Surveys indicate that 34 percent of Norwegians bear anti-Muslim sentiments, and close to 40 percent subscribe to the idea that Muslims “pose a threat to Norwegian culture” – an attitude the Norwegian government wants to weed out.
A new national action plan targeting the discrimination and hatred of Muslims in Norway has been presented by Prime Minister Erna Solberg and Culture and Gender Equality Minister Abid Raja.
The government stressed that the previous action plan to combat racism and discrimination in general, presented in December of last year, is not enough, and that measures to weed out hatred aimed at Muslims in particular is necessary.
Solberg also stressed a spike in negative attitudes towards Muslims in recent years, which she ascribed to the refugee wave of 2015 and the rise of jihadist terrorist attacks.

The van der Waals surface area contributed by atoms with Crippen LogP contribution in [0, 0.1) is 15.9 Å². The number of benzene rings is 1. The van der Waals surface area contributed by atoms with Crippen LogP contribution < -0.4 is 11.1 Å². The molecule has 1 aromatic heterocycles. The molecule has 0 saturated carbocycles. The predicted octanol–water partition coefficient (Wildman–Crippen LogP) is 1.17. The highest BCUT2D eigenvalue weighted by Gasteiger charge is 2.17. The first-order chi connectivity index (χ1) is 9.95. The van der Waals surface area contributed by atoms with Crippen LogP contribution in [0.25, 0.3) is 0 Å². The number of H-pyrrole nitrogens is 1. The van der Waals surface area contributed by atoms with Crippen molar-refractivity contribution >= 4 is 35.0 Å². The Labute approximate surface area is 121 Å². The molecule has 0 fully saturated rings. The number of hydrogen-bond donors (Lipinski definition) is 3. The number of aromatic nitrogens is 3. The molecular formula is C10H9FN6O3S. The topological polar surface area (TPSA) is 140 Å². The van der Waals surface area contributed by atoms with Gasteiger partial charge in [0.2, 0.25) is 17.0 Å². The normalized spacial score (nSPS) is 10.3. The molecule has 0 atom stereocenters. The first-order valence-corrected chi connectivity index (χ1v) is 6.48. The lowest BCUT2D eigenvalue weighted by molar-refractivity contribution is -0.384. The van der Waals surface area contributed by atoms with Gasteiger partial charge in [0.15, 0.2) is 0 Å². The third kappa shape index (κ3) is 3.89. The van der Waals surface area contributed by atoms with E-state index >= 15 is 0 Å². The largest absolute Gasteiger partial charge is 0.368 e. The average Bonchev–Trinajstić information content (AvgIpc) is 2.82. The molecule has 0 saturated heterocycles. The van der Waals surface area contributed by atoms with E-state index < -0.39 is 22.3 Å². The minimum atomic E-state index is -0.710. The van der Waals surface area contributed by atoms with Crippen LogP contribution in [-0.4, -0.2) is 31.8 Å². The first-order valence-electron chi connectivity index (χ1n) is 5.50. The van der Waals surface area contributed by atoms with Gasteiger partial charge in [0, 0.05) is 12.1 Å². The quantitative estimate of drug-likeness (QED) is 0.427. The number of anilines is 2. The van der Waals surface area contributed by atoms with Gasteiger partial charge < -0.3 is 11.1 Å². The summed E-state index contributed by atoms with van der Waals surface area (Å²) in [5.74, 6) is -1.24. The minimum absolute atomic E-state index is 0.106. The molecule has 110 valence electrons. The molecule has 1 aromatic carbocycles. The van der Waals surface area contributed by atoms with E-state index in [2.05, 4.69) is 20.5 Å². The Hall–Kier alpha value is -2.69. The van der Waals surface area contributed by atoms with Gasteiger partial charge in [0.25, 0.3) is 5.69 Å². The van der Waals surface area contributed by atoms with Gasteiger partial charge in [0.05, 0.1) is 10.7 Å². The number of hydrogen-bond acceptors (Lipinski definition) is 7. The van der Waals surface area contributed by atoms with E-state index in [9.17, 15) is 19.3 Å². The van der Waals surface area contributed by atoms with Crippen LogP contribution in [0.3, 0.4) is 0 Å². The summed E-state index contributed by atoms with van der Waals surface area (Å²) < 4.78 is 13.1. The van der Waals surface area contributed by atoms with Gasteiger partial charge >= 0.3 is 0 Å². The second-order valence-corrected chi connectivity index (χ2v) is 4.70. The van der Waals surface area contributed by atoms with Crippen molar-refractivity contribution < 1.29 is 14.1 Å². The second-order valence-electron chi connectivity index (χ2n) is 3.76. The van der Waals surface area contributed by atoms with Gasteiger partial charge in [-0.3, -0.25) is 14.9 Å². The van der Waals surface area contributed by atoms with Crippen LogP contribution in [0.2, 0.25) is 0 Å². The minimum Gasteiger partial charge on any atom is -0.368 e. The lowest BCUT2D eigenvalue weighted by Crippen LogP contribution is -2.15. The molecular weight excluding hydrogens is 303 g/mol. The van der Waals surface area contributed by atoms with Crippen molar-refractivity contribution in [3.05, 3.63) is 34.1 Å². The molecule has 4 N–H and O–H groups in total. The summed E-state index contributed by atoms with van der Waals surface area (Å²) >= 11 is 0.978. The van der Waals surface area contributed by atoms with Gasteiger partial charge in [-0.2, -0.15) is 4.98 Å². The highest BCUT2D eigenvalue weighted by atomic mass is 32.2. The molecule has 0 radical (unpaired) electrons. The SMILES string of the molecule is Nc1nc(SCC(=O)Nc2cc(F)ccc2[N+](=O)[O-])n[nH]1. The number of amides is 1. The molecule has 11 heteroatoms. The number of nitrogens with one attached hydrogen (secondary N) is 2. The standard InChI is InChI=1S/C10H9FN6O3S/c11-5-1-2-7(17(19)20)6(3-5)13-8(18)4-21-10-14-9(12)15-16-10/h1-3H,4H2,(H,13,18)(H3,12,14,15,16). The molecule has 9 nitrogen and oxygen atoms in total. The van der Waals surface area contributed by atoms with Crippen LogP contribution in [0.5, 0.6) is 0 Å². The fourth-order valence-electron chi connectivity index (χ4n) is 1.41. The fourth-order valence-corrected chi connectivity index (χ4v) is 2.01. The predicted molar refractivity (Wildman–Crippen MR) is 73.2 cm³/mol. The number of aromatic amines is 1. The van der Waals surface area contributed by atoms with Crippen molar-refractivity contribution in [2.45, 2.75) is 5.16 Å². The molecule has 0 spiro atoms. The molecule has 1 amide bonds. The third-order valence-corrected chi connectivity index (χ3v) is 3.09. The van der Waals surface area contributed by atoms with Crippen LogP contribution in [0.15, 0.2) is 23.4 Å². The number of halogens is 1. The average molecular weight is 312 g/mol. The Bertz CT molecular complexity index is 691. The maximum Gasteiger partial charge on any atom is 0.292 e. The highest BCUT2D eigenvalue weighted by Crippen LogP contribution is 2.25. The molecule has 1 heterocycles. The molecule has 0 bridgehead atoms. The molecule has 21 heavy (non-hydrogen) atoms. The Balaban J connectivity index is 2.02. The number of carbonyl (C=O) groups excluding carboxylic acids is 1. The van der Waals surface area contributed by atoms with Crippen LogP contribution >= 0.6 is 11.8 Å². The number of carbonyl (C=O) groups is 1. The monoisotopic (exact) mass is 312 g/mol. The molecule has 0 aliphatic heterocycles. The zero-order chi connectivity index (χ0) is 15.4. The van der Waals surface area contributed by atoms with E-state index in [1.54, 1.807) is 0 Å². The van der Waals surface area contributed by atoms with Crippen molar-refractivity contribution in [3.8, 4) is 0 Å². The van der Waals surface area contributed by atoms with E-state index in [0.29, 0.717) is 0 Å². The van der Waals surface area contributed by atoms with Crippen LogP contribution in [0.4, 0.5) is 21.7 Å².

The action plan that will apply between 2020 and 2023 includes an allocation of NOK 10 million ($1 million) and 18 various measures. The developments are based on the National Police Security Service’s (PST) threat assessment, according to which the threat from right-wing extremists has grown.
The action plan is seen as tool of promoting dialogue, bridging gaps and gaining more knowledge.
“It is important to bring out the diversity of Muslims. I believe that when many people think Muslim, they might think of a mullah or a terrorist extremist,” Culture Minister Abid Raja, himself a practising Muslim, told the newspaper Dagsavisen.
The action plan…